I'm sure there are great numbers of people at retirement age who wish to put their plans on hold. Will employers accede to their desire? If you were in HR and making decisions concerning layoffs would you cut at the 35-55 prime production level or the 55+ tapering off level? Under 35 cuts are a matter of evaluating training costs. There are a lot of under 35s who will be quite surprised at their companies willingness to forgo the pleasure of their presence.

Clarice,

Did he indicate the basis for his belief in a surge in inflation? Demographics militate against a "zero" result such as occurred in Japan when they attempted to beat back deflation but I can't quite get to a real surge in inflation based upon the US demographic situation.

clarice

It's very hard to plan in this atmosphere. My husband manages his firm's financial affairs and thru the years can predict the budget to within a few dollars a year in advance. This year, he really cannot. I expect less talented money managers are at least as preplexed as he is..and that affects countless decisions--extned the company's rental lease? At what price? Make new hires? What clients will amke it thru? Which ones will not pay their bills or be slow to? Should we buy new equipment now? And then, there's the matter of pension plan investments and health insurance--urgh--very hard for the quotidian when "big thinkers" are at the helm,

clarice

Rick, I don't know..it's a second hand account, but my understanding is that he thinks the govt will be printing money to pay for these bailouts and new programs. In any event, he claims office space in D.C. is being snapped up at high rates. About those demographics, I, too, am hearing of more people postponing their retirements because their pension accounts have lost so much.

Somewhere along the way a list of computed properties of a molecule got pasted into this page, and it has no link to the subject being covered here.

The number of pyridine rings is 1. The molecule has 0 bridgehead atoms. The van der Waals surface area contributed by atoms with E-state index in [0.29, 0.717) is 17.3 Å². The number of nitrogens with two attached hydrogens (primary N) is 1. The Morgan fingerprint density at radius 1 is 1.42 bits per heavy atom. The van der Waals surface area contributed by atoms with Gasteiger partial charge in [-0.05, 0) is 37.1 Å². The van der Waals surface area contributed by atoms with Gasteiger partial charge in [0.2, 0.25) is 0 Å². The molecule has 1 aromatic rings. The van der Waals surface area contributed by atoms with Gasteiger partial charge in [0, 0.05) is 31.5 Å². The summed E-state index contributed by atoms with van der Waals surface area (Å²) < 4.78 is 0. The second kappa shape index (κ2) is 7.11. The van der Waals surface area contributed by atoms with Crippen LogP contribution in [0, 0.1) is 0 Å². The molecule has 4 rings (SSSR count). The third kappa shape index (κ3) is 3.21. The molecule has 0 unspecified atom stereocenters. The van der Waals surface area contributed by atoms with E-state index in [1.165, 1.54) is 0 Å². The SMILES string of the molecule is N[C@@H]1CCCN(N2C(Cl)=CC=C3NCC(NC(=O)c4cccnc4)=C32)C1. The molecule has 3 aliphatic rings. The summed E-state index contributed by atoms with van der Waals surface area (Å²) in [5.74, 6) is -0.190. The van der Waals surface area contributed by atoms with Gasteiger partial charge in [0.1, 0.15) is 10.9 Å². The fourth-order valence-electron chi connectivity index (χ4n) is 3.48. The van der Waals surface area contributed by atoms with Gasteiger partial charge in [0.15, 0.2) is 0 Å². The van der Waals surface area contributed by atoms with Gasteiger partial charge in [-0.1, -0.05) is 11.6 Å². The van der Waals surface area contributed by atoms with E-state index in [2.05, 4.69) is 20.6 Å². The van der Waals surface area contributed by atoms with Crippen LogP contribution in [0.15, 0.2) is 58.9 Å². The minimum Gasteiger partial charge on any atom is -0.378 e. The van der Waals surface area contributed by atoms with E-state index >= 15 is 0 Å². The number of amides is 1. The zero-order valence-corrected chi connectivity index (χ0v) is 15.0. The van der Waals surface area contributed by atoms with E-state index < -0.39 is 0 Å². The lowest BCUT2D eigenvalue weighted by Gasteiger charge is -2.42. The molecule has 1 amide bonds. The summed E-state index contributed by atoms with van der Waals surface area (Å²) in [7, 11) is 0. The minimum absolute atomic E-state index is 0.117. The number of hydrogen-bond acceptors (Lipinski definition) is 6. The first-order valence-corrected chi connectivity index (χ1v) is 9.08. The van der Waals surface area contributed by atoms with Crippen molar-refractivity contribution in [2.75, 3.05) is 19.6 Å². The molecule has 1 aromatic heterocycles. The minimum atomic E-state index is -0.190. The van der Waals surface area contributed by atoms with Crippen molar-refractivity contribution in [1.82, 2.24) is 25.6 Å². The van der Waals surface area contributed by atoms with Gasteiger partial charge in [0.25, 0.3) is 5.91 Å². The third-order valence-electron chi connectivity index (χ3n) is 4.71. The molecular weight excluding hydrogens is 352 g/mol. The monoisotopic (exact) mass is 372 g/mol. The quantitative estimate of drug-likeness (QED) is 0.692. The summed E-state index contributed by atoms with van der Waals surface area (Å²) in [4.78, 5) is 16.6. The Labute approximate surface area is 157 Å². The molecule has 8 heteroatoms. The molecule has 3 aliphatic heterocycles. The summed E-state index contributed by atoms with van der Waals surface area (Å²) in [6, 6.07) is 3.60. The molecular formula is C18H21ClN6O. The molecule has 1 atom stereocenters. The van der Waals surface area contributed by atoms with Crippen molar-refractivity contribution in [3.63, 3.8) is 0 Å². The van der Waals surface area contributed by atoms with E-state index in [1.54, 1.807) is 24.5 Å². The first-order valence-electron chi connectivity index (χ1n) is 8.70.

narciso

Do those numbers on commodities make any sense, even considering the ethanol and gas
spike increases. People still have to make bread, feed the cows and the chickens, the ethanol mandates haven't been reversed last time I checked ,eat beef, eat tofu; Were completely screwed aren't we?

jean

The feelings remind me of post 9/11 .Everyone is just waiting for the other shoe to drop.Not much you can do to stop it,don't know how to prepare,but everything is on hold until after the event.

Pofarmer

and the US is bottoming in its interest rate cycle while the rest of the world has only begun cutting theirs.

We've been at this level since 01. There was time there when the Fed rate got up to, what, around 3%??? I still think the main problem we have right now is the avg consumer has too much debt, and the U.S. has too little real wealth creation type undustries. We thought we could live off the banks and Wall Street and Consumption. Guess what?

Pofarmer

Were completely screwed aren't we?

Yes.

Well, Narcisco, here's the deal, most of those prices, with the possible exception of oil and beef, are still at around DOUBLE their historical averages. If we go back to historical avg prices, with 2008 type costs???? Not, Gonna, Be, Pretty.

Pofarmer

Prices were driven by speculation, from too much loose change floating around, including oil. A lot of that would appear to be getting sopped up to Somewhere? Where o where does the money go?

Topsecretk9
General Curry has said on that matter history will judge differently because US operatives found a large stockpile of concentrated natural uranium (550 tons) in the heart of Bagdad. This is known as "yellowcake" and is evidence that Saddam Hussein had a nuclear program designed to make weapons of mass destruction. US operatives had to sit on the information lest terrorists found out about it and tried to acquire the uranium...

LUN

jean

Didn't some state pension funds get into oil?What happens now?

RichatUF

narciso-

Ethanol producers are going bankrupt and Europe (and by this time next year the US) the "mandates" will be relaxed.